A person familiar with Strauss-Kahn's plans told The Associated Press that the economist left his temporary home for the appointment. The person spoke on condition of anonymity because of the sensitivity of the house arrest arrangement.
He and his wife got into a black vehicle around 7:30 a.m. outside the $50,000-a-month town house in Manhattan's trendy TriBeCa neighborhood. About two hours later, a vehicle sped up to the residence; Strauss-Kahn, his shoulders hunched slightly, strode briskly up the stairs and disappeared inside.
Strauss-Kahn was spending his second full day Friday in the latest locale for his high-priced house arrest, which allows the ex-IMF leader to leave for doctors' appointments, religious observances and court appearances.
The 62-year-old economist is accused of sexually attacking a hotel housekeeper May 14. He says he's innocent.
The case has unleashed a swarm of sometimes minute-to-minute reporting by a fiercely competitive international media presence.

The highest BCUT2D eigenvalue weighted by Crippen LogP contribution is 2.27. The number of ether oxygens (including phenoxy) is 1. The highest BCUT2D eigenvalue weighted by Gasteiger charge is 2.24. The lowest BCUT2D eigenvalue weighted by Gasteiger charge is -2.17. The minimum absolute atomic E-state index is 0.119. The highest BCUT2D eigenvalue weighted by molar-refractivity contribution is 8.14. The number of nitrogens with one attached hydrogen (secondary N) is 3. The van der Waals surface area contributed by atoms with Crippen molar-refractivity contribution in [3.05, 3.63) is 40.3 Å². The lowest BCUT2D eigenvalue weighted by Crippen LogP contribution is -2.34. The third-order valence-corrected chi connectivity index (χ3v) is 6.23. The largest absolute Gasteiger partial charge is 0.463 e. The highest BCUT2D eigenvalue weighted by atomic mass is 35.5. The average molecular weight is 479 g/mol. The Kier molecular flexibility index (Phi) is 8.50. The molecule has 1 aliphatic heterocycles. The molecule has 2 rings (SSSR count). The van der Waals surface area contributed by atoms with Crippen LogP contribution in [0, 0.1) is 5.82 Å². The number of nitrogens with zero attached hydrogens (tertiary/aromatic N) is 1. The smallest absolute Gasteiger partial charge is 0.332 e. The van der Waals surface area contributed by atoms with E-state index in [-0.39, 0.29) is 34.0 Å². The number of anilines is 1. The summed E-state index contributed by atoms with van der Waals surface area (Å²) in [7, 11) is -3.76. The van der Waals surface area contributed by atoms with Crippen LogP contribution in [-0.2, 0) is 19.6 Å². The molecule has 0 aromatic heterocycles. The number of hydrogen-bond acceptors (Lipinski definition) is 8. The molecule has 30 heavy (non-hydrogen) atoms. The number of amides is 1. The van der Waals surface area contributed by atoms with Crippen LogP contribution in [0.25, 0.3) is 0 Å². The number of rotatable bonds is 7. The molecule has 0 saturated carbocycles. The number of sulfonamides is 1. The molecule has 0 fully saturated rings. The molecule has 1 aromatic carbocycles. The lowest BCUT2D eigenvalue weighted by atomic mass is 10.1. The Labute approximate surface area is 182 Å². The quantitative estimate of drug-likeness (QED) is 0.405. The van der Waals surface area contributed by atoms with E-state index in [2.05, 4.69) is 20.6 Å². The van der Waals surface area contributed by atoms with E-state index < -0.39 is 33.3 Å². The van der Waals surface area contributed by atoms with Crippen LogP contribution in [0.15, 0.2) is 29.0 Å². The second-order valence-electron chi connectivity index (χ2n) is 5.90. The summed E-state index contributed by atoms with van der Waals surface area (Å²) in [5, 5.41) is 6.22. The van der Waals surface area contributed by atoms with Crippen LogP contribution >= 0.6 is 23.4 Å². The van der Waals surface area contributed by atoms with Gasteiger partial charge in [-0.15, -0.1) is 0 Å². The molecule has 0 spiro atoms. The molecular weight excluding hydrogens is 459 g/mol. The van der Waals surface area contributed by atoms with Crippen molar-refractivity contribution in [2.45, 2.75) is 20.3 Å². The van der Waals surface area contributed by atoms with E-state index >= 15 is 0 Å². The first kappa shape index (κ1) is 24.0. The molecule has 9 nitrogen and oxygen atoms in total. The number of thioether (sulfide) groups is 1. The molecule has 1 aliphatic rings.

On Thursday, Strauss-Kahn's lawyers lambasted articles attributed to anonymous sources - in the police department, they say - as containing "a wide array of prejudicial information about Mr. Strauss-Kahn" and information his lawyers haven't yet gotten themselves. They noted articles in various outlets this week saying that Strauss-Kahn's DNA was found on the 32-year-old maid's clothing.
Various "information has now been recklessly injected into the public arena with the potential of permanently prejudicing potential jurors who are being exposed to these materials on a daily basis," they wrote, suggesting they might seek court action if the leaks don't stop.
The Police Department declined to comment.
Strauss-Kahn was moved Wednesday night from the high-rise near Wall Street where he began serving his house arrest to the red-brick town house a few blocks away.
The four-bedroom house is listed for sale at $13,995,000. It boasts a home theater and gym, but its most attractive feature may be that it is one of Manhattan's relatively few single-family houses, so Strauss-Kahn doesn't share it with neighbors.
Strauss-Kahn is a prisoner there, his every movement monitored electronically, armed guards and cameras watching him around the clock in an arrangement expected to cost him about $200,000 a month; he also has posted a total of $6 million in bond and cash bail.
The town house is on a cobblestone-paved side street where some warehouses have been converted to pricy apartments. Dozens of good restaurants are close enough to deliver; Strauss-Kahn and his wife, Anne Sinclair, reportedly ordered steak from nearby Landmarc on Wednesday.
Most people on the block have appeared unfazed by their new neighbor.